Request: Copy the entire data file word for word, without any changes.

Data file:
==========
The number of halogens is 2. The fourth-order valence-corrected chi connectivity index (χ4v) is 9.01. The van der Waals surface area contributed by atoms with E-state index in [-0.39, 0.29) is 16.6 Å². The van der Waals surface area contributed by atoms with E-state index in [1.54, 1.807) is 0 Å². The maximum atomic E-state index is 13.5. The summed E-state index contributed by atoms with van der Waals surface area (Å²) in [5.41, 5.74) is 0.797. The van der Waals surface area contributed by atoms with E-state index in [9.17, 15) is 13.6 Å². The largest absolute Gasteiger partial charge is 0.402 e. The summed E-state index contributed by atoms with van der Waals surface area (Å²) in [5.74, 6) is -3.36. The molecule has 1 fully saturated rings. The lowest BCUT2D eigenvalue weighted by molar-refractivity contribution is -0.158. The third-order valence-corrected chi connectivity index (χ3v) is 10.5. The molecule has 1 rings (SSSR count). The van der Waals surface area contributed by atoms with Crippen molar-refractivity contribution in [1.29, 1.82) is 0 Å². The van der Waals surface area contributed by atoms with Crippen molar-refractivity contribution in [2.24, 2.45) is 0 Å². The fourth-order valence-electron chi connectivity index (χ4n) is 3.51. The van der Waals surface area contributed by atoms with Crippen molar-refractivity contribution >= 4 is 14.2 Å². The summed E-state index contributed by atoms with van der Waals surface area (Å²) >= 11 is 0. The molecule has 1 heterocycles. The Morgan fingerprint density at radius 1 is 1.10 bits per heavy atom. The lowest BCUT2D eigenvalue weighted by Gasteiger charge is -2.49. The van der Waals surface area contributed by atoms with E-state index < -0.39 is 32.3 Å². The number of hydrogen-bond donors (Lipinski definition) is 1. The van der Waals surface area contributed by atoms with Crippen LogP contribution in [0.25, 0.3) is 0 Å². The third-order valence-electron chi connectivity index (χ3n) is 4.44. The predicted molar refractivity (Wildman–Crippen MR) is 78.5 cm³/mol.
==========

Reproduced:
The number of halogens is 2. The fourth-order valence-corrected chi connectivity index (χ4v) is 9.01. The van der Waals surface area contributed by atoms with E-state index in [-0.39, 0.29) is 16.6 Å². The van der Waals surface area contributed by atoms with E-state index in [1.54, 1.807) is 0 Å². The maximum atomic E-state index is 13.5. The summed E-state index contributed by atoms with van der Waals surface area (Å²) in [5.41, 5.74) is 0.797. The van der Waals surface area contributed by atoms with E-state index in [9.17, 15) is 13.6 Å². The largest absolute Gasteiger partial charge is 0.402 e. The summed E-state index contributed by atoms with van der Waals surface area (Å²) in [5.74, 6) is -3.36. The molecule has 1 fully saturated rings. The lowest BCUT2D eigenvalue weighted by molar-refractivity contribution is -0.158. The third-order valence-corrected chi connectivity index (χ3v) is 10.5. The molecule has 1 rings (SSSR count). The van der Waals surface area contributed by atoms with Crippen molar-refractivity contribution in [1.29, 1.82) is 0 Å². The van der Waals surface area contributed by atoms with Crippen molar-refractivity contribution in [2.24, 2.45) is 0 Å². The fourth-order valence-electron chi connectivity index (χ4n) is 3.51. The van der Waals surface area contributed by atoms with Crippen molar-refractivity contribution >= 4 is 14.2 Å². The summed E-state index contributed by atoms with van der Waals surface area (Å²) >= 11 is 0. The molecule has 1 heterocycles. The Morgan fingerprint density at radius 1 is 1.10 bits per heavy atom. The lowest BCUT2D eigenvalue weighted by Gasteiger charge is -2.49. The van der Waals surface area contributed by atoms with E-state index < -0.39 is 32.3 Å². The number of hydrogen-bond donors (Lipinski definition) is 1. The van der Waals surface area contributed by atoms with Crippen LogP contribution in [0.25, 0.3) is 0 Å². The third-order valence-electron chi connectivity index (χ3n) is 4.44. The predicted molar refractivity (Wildman–Crippen MR) is 78.5 cm³/mol.